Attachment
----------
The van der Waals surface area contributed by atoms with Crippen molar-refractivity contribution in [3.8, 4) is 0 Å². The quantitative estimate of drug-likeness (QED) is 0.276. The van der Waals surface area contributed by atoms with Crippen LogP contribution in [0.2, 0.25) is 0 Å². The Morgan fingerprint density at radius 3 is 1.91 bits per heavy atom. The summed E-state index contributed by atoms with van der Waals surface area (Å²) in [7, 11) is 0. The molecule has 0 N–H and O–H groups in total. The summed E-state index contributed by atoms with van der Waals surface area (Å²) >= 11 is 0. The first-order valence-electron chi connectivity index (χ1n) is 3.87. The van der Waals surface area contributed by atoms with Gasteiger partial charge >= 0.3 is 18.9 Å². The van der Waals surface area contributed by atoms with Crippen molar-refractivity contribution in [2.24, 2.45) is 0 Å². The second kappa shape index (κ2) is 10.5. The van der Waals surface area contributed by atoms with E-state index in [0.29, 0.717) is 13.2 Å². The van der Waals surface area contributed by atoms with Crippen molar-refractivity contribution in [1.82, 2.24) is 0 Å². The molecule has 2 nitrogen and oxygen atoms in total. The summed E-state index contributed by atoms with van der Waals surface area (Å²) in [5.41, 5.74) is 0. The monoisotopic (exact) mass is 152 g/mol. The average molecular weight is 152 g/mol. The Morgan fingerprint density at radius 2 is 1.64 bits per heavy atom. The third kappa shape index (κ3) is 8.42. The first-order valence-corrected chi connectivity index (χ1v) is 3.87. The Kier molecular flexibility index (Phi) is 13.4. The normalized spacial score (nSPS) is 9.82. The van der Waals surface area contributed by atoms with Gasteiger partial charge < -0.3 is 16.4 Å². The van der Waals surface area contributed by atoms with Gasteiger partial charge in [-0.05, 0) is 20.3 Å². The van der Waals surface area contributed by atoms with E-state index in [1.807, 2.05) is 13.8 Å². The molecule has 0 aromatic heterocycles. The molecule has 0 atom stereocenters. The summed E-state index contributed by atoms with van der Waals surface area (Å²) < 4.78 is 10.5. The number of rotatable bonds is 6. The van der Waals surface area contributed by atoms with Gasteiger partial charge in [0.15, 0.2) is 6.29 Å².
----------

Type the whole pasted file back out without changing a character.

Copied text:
The van der Waals surface area contributed by atoms with Crippen molar-refractivity contribution in [3.8, 4) is 0 Å². The quantitative estimate of drug-likeness (QED) is 0.276. The van der Waals surface area contributed by atoms with Crippen LogP contribution in [0.2, 0.25) is 0 Å². The Morgan fingerprint density at radius 3 is 1.91 bits per heavy atom. The summed E-state index contributed by atoms with van der Waals surface area (Å²) in [7, 11) is 0. The molecule has 0 N–H and O–H groups in total. The summed E-state index contributed by atoms with van der Waals surface area (Å²) >= 11 is 0. The first-order valence-electron chi connectivity index (χ1n) is 3.87. The van der Waals surface area contributed by atoms with Gasteiger partial charge >= 0.3 is 18.9 Å². The van der Waals surface area contributed by atoms with Crippen molar-refractivity contribution in [2.24, 2.45) is 0 Å². The second kappa shape index (κ2) is 10.5. The van der Waals surface area contributed by atoms with E-state index in [0.29, 0.717) is 13.2 Å². The van der Waals surface area contributed by atoms with Crippen molar-refractivity contribution in [1.82, 2.24) is 0 Å². The molecule has 2 nitrogen and oxygen atoms in total. The summed E-state index contributed by atoms with van der Waals surface area (Å²) in [5.41, 5.74) is 0. The monoisotopic (exact) mass is 152 g/mol. The average molecular weight is 152 g/mol. The Morgan fingerprint density at radius 2 is 1.64 bits per heavy atom. The third kappa shape index (κ3) is 8.42. The first-order valence-corrected chi connectivity index (χ1v) is 3.87. The Kier molecular flexibility index (Phi) is 13.4. The normalized spacial score (nSPS) is 9.82. The van der Waals surface area contributed by atoms with Gasteiger partial charge < -0.3 is 16.4 Å². The van der Waals surface area contributed by atoms with Gasteiger partial charge in [-0.05, 0) is 20.3 Å². The van der Waals surface area contributed by atoms with E-state index in [1.807, 2.05) is 13.8 Å². The molecule has 0 aromatic heterocycles. The molecule has 0 atom stereocenters. The summed E-state index contributed by atoms with van der Waals surface area (Å²) < 4.78 is 10.5. The number of rotatable bonds is 6. The van der Waals surface area contributed by atoms with Gasteiger partial charge in [0.15, 0.2) is 6.29 Å².